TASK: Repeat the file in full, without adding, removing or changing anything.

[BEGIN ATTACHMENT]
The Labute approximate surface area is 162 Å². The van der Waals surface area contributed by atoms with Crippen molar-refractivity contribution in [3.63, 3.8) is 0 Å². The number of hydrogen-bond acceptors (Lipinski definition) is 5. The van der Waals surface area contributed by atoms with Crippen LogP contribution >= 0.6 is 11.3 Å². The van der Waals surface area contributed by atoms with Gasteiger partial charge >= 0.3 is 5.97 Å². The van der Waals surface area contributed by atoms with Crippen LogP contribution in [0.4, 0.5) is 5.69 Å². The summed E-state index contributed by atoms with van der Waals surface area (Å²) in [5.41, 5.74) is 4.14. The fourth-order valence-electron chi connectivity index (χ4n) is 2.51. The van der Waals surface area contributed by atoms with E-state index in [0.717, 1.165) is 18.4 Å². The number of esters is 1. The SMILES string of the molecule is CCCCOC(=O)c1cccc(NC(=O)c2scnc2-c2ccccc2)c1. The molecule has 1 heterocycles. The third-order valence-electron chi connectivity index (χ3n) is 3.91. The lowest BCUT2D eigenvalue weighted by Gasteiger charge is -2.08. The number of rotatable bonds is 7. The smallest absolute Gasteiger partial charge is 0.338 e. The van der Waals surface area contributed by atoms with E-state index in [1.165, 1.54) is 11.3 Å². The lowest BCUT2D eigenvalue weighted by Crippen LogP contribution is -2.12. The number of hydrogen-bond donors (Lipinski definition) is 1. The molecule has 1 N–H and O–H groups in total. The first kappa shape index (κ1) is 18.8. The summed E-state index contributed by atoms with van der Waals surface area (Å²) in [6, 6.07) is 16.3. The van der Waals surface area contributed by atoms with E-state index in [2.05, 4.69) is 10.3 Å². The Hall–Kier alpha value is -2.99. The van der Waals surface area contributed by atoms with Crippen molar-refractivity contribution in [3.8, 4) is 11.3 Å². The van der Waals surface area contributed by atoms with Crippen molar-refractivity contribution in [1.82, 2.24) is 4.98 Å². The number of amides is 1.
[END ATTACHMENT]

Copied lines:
The Labute approximate surface area is 162 Å². The van der Waals surface area contributed by atoms with Crippen molar-refractivity contribution in [3.63, 3.8) is 0 Å². The number of hydrogen-bond acceptors (Lipinski definition) is 5. The van der Waals surface area contributed by atoms with Crippen LogP contribution >= 0.6 is 11.3 Å². The van der Waals surface area contributed by atoms with Gasteiger partial charge >= 0.3 is 5.97 Å². The van der Waals surface area contributed by atoms with Crippen LogP contribution in [0.4, 0.5) is 5.69 Å². The summed E-state index contributed by atoms with van der Waals surface area (Å²) in [5.41, 5.74) is 4.14. The fourth-order valence-electron chi connectivity index (χ4n) is 2.51. The van der Waals surface area contributed by atoms with E-state index in [0.717, 1.165) is 18.4 Å². The number of esters is 1. The SMILES string of the molecule is CCCCOC(=O)c1cccc(NC(=O)c2scnc2-c2ccccc2)c1. The molecule has 1 heterocycles. The third-order valence-electron chi connectivity index (χ3n) is 3.91. The lowest BCUT2D eigenvalue weighted by Gasteiger charge is -2.08. The number of rotatable bonds is 7. The smallest absolute Gasteiger partial charge is 0.338 e. The van der Waals surface area contributed by atoms with E-state index in [1.165, 1.54) is 11.3 Å². The lowest BCUT2D eigenvalue weighted by Crippen LogP contribution is -2.12. The number of hydrogen-bond donors (Lipinski definition) is 1. The molecule has 1 N–H and O–H groups in total. The first kappa shape index (κ1) is 18.8. The summed E-state index contributed by atoms with van der Waals surface area (Å²) in [6, 6.07) is 16.3. The van der Waals surface area contributed by atoms with E-state index in [2.05, 4.69) is 10.3 Å². The Hall–Kier alpha value is -2.99. The van der Waals surface area contributed by atoms with Crippen molar-refractivity contribution in [3.8, 4) is 11.3 Å². The van der Waals surface area contributed by atoms with Crippen molar-refractivity contribution in [1.82, 2.24) is 4.98 Å². The number of amides is 1.